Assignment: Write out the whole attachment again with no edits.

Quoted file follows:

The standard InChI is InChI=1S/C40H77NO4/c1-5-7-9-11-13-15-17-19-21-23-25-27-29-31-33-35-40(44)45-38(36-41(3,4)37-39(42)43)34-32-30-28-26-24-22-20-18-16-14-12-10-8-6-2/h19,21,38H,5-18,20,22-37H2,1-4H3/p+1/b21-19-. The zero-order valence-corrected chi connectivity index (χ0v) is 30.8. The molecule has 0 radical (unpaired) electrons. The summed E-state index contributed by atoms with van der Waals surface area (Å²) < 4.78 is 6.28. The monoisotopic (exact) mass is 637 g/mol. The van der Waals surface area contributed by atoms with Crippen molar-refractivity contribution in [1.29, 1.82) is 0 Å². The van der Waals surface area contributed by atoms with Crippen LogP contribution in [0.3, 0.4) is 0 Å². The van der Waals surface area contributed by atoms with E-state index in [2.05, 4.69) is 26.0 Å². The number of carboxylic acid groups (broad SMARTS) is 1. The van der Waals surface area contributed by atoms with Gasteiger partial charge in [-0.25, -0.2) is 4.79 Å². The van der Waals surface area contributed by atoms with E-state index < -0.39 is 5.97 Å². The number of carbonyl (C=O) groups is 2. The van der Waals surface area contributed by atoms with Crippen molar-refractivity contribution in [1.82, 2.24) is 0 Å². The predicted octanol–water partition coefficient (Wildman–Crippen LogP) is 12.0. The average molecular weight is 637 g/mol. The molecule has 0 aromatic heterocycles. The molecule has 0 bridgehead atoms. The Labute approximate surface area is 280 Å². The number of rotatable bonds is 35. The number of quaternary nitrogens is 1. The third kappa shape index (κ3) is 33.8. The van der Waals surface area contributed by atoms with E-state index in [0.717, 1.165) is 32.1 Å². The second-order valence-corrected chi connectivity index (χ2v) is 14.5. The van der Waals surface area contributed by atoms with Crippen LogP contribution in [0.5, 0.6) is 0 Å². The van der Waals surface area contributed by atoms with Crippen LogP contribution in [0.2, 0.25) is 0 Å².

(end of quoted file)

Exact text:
The standard InChI is InChI=1S/C40H77NO4/c1-5-7-9-11-13-15-17-19-21-23-25-27-29-31-33-35-40(44)45-38(36-41(3,4)37-39(42)43)34-32-30-28-26-24-22-20-18-16-14-12-10-8-6-2/h19,21,38H,5-18,20,22-37H2,1-4H3/p+1/b21-19-. The zero-order valence-corrected chi connectivity index (χ0v) is 30.8. The molecule has 0 radical (unpaired) electrons. The summed E-state index contributed by atoms with van der Waals surface area (Å²) < 4.78 is 6.28. The monoisotopic (exact) mass is 637 g/mol. The van der Waals surface area contributed by atoms with Crippen molar-refractivity contribution in [1.29, 1.82) is 0 Å². The van der Waals surface area contributed by atoms with Crippen LogP contribution in [0.3, 0.4) is 0 Å². The van der Waals surface area contributed by atoms with E-state index in [2.05, 4.69) is 26.0 Å². The number of carboxylic acid groups (broad SMARTS) is 1. The van der Waals surface area contributed by atoms with Gasteiger partial charge in [-0.25, -0.2) is 4.79 Å². The van der Waals surface area contributed by atoms with E-state index < -0.39 is 5.97 Å². The number of carbonyl (C=O) groups is 2. The van der Waals surface area contributed by atoms with Crippen molar-refractivity contribution in [1.82, 2.24) is 0 Å². The predicted octanol–water partition coefficient (Wildman–Crippen LogP) is 12.0. The average molecular weight is 637 g/mol. The molecule has 0 aromatic heterocycles. The molecule has 0 bridgehead atoms. The Labute approximate surface area is 280 Å². The number of rotatable bonds is 35. The number of quaternary nitrogens is 1. The third kappa shape index (κ3) is 33.8. The van der Waals surface area contributed by atoms with E-state index in [0.717, 1.165) is 32.1 Å². The second-order valence-corrected chi connectivity index (χ2v) is 14.5. The van der Waals surface area contributed by atoms with Crippen LogP contribution in [0.5, 0.6) is 0 Å². The van der Waals surface area contributed by atoms with Crippen LogP contribution in [0.2, 0.25) is 0 Å².